Use of Subprocessors

Google Group companies directly conduct the majority of data processing activities required to provide the G Suite and Google Cloud Platform services. However, we do engage some third-party vendors to assist in supporting these services. Each vendor goes through a rigorous selection process to ensure it has the required technical expertise and can deliver the appropriate level of security and privacy.

We make information available about Google group subprocessors supporting G Suite and Google Cloud Platform services, as well as third-party subprocessors involved in those services, and we include commitments relating to subprocessors in our current and updated data processing agreements.

SECURITY OF THE SERVICES

According to the GDPR, the controller and the processor shall implement appropriate technical and organisational measures to ensure a level of security appropriate to the risk.

Google operates global infrastructure designed to provide state-of-the-art security through the entire information processing lifecycle. This infrastructure is built to provide secure deployment of services, secure storage of data with end-user privacy safeguards, secure communications between services, secure and private communication with customers over the Internet, and safe operation by administrators. G Suite and Google Cloud Platform run on this infrastructure.

We designed the security of our infrastructure in layers that build upon one another, from the physical security of data centers, to the security protections of our hardware and software, to the processes we use to support operational security. This layered protection creates a strong security foundation for everything we do. A detailed discussion of our Infrastructure Security can be found in our Google Infrastructure Security Design Overview Whitepaper.

Availability, Integrity, and Resilience

Google designs the components of our platform to be highly redundant. Google's data centers are geographically distributed to minimize the effects of regional disruptions on global products such as natural disasters and local outages. In the event of hardware, software, or network failure, services are automatically and instantly shifted from one facility to another so that operations can continue without interruption. Our highly redundant infrastructure helps customers protect themselves from data loss.

Testing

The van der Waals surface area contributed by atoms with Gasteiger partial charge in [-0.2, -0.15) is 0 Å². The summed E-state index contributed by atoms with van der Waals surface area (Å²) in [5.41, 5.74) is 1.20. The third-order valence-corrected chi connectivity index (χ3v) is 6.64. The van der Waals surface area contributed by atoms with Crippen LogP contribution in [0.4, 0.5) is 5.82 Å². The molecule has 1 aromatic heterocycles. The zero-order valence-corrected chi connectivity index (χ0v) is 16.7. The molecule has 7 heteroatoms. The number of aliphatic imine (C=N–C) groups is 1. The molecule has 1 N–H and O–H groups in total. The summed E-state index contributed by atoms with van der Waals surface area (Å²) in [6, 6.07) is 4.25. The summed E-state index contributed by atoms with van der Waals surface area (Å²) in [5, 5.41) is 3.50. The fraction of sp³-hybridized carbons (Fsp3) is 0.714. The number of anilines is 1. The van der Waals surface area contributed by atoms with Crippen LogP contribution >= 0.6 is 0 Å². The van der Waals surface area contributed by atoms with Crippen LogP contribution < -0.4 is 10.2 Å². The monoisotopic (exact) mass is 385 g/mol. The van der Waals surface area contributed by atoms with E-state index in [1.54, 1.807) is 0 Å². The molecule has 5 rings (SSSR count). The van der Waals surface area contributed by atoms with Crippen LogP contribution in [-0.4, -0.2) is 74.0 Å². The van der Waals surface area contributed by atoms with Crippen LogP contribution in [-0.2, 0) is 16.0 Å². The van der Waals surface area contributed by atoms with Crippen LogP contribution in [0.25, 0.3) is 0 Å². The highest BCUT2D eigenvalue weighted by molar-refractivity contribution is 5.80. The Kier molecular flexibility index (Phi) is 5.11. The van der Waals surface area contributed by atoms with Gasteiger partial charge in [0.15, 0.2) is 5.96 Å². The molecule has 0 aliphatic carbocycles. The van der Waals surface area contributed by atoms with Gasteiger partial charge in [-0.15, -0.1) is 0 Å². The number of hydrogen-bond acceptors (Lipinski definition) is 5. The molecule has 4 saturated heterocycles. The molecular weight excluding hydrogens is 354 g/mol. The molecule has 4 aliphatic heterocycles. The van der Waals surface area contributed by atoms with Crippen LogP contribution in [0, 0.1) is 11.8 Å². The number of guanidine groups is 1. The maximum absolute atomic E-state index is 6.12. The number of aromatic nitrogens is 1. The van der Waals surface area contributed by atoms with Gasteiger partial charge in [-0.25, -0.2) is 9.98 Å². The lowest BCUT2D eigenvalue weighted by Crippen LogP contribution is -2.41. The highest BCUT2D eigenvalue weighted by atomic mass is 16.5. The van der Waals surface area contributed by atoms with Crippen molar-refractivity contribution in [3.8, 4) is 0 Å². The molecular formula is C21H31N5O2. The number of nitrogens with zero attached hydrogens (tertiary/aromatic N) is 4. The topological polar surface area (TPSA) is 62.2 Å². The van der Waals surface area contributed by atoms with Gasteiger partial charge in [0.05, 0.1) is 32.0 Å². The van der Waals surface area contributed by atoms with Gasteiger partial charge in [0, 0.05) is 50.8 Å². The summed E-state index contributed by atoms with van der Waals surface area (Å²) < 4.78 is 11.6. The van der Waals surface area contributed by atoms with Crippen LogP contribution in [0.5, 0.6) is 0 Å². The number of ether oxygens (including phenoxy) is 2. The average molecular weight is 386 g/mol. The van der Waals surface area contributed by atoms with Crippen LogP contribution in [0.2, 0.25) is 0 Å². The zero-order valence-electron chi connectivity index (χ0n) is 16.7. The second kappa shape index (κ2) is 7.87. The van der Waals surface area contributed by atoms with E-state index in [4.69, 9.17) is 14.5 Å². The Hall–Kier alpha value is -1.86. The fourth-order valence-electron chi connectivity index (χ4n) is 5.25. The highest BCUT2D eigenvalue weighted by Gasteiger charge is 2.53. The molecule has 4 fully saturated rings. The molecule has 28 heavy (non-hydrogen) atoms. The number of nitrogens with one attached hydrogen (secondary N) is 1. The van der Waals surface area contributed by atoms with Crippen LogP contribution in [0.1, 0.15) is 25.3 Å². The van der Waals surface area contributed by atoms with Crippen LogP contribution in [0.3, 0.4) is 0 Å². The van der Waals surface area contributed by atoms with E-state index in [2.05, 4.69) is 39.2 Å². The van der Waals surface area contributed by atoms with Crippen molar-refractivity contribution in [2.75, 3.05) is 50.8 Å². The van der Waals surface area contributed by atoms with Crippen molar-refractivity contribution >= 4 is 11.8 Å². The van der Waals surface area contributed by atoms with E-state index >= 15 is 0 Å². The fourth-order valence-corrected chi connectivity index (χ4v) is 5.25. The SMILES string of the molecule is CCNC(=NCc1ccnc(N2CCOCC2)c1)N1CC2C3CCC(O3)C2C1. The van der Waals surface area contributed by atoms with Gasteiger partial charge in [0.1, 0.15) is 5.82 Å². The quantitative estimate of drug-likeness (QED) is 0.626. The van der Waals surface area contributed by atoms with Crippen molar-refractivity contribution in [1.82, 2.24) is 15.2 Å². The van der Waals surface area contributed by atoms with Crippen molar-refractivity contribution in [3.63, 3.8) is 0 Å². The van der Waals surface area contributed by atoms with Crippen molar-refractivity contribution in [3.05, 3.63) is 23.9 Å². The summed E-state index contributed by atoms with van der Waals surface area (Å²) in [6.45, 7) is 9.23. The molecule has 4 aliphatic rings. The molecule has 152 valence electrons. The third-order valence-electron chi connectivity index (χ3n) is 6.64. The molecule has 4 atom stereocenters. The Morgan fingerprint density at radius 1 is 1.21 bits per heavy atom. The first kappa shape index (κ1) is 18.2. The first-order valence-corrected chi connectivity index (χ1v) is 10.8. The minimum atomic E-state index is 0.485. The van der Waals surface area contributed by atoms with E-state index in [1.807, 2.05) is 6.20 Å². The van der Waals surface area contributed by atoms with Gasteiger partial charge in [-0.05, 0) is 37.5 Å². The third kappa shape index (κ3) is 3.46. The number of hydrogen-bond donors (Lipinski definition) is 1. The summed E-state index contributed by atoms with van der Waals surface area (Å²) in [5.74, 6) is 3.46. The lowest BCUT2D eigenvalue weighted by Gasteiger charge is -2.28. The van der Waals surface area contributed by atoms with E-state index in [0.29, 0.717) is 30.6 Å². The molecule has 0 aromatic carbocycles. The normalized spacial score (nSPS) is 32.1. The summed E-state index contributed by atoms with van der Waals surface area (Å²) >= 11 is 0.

Google conducts disaster recovery testing on an annual basis to provide a coordinated venue for infrastructure and application teams to test communication plans, fail-over scenarios, operational transition, and other emergency responses. All teams that participate in the disaster recovery exercise develop testing plans and post mortems which document the results and lessons learned from the tests.

Encryption

Google uses encryption to protect data in transit and at rest. Data in transit to G Suite is protected using HTTPS, which is activated by default for all users. G Suite and Google Cloud Platform services encrypt customer content stored at rest, without any action required from customers, using one or more encryption mechanisms. A detailed discussion of how we encrypt data can be found in our Encryption Whitepaper.

Access Controls

For Google employees, access rights and levels are based on job function and role, using the concepts of least-privilege and need-to-know to match access privileges to defined responsibilities. Requests for additional access follow a formal process that involves a request and an approval from a data or system owner, manager, or other executives, as dictated by Google's security policies.

Vulnerability Management

We scan for software vulnerabilities using a combination of commercially available and purpose-built in-house tools, intensive automated and manual penetration testing, quality assurance processes, software security reviews, and external audits. We also rely on the broader security research community and greatly value their help identifying vulnerabilities in G Suite, Google Cloud Platform, and other Google products. Our Vulnerability Reward Program encourages researchers to report design and implementation issues that may put customer data at risk.

Product Security: G Suite

G Suite customers can leverage product features and configurations to further protect personal data against unauthorised or unlawful processing:

  • 2-step verification greatly reduces the risk of unauthorized access by asking users for additional proof of identity when signing in. Security key enforcement offers another layer of security for user accounts by requiring a physical key.
  • Suspicious Login Monitoring helps detect suspicious logins using robust machine learning capabilities.
  • Enhanced email security requires email messages to be signed and encrypted using Secure/Multipurpose Internet Mail Extensions (S/MIME).
  • Data loss prevention protects sensitive information within Gmail and Drive from unauthorized sharing. Learn more in our DLP Whitepaper.
  • Information rights management in Drive allows you to disable downloading, printing, and copying of files from the advanced sharing menu, and to set expiration dates on file access.
  • Mobile device management offers continuous system monitoring and alerts in case of suspicious device activity.

To learn more, please visit https://gsuite.google.com/security

Product Security: GCP

GCP customers can leverage product features and configurations to further protect personal data against unauthorised or unlawful processing:

To learn more, please visit https://cloud.google.com/security/

Data Return & Deletion